Planned Parenthood and Texas back in court

I presume this was the appeal of the injunction that was granted to Planned Parenthood in their lawsuit challenging the state’s attempt to destroy the Women’s Health Program.

Right there with them

A federal appeals court will review a new Texas rule that prohibits Planned Parenthood groups from participating in a taxpayer-funded program providing health care and family planning services to low-income women.

The state is asking the 5th U.S. Circuit Court of Appeals in New Orleans to lift an injunction that bars the Texas Health and Human Services Commission from enforcing the rule. A three-judge panel is scheduled to hear arguments Thursday on that request.

As we know, a three-judge panel on the Fifth Circuit originally stayed the injunction, but then put it back after Planned Parenthood had a chance to respond. I can’t find a news account from after the hearing, but this Governing post tells me that this is the actual appeal of the injunction. Oral arguments for the lawsuit will be in October, so the Fifth Circuit ruling will determine whether or not the rule is in effect until there is a verdict in the lawsuit, which will be at the end of the year. The inevitable appeals will then follow. Got all that?

That’s all I know about this case right now, so let me take this opportunity to link to a few other things relating to Planned Parenthood. I had the opportunity to attend their annual luncheon last week and sat at a table with Egberto Willies, who did a nice job writing about the event and capturing some video from it. Also there was Nonsequiteuse, who discussed some of the policy and polling matters that keynote speaker Anna Greenberg spoke about, and who showed a strongly pro-choice, pro-Planned Parenthood TV ad that was used in the successful primary for an open Congressional seat in New Mexico by candidate Michelle Lujan Grisham. Greenberg spoke about how generally speaking Planned Parenthood polls well nationally. That’s somewhat of a mixed bag in Texas, according to this UT/Texas Trib poll that came out this week. What I take from that is that the likes of Rick Perry and Greg Abbott have succeeding in making a partisan issue out of something that shouldn’t be. Of course abortion is a divisive issue that arouses much passion, but the Women’s Health Program isn’t about that and shouldn’t be divisive. Pap smears, well women exams, cancer screenings – these things should not be partisan. Alas, that’s where we have arrived, and that’s where we will be as long as the current regime is in power. You know the drill by now: Nothing will change until the leadership in this state changes. You can’t make that happen if you’re not working towards getting the candidates who support these things elected.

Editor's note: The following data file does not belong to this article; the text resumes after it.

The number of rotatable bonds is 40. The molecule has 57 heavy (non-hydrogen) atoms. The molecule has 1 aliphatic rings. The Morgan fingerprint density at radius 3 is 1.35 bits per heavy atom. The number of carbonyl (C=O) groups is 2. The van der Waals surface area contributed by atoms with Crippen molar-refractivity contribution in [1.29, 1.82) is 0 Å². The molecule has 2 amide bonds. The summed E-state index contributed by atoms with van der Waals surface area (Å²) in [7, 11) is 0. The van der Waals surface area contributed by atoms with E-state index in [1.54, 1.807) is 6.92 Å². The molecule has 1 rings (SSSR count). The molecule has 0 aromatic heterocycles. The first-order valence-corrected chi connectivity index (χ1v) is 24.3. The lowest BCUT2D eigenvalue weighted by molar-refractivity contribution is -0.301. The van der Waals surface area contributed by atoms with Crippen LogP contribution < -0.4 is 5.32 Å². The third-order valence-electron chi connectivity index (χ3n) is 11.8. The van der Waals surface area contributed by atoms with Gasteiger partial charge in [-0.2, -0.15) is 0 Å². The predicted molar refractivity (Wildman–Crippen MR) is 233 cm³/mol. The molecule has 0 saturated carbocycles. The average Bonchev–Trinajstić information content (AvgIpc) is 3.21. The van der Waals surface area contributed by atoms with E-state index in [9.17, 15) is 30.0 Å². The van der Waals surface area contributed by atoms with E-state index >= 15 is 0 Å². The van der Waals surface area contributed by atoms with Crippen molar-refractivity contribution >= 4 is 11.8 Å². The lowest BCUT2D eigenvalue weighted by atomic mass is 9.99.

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5 Responses to Planned Parenthood and Texas back in court

  1. Jeff N. says:

    Here’s a public link to yesterrday’s oral argument on the Fifth Circuit website:

  2. joshua bullard says:

    i support tax payers assistance for the better health of women-who doesnt?what i dont support is tax payer assistance for abortions-zero monies in that direction.theres a big damn diffrence in a well woman exam and an abortion.

    i support the well woman exam,with tax assistance-i dont support the tax supported abortion at all…

    even though there are countless people that feel abortion on demand should be funded by the rate payers-i dont……

    joshua ben bullard

  3. Joshua, no tax dollars of any kind have been used for abortion services for years. They are banned by state law and by the federal Hyde Amendment. This whole saga has nothing at all to do with that.

  4. BK says:

    It’s funny how folks can get so wound up about tax payer abortions (which don’t happen) and never mention the death penalty at all. I wish we had a religion in this country that had a symbol of an unfair execution . . .

  5. Ross says:

    Of course, Planned Parenthood could get all the state funding back by simply spinning the abortion clinics off to an unaffiliated entity, thus beating the state at its own game.

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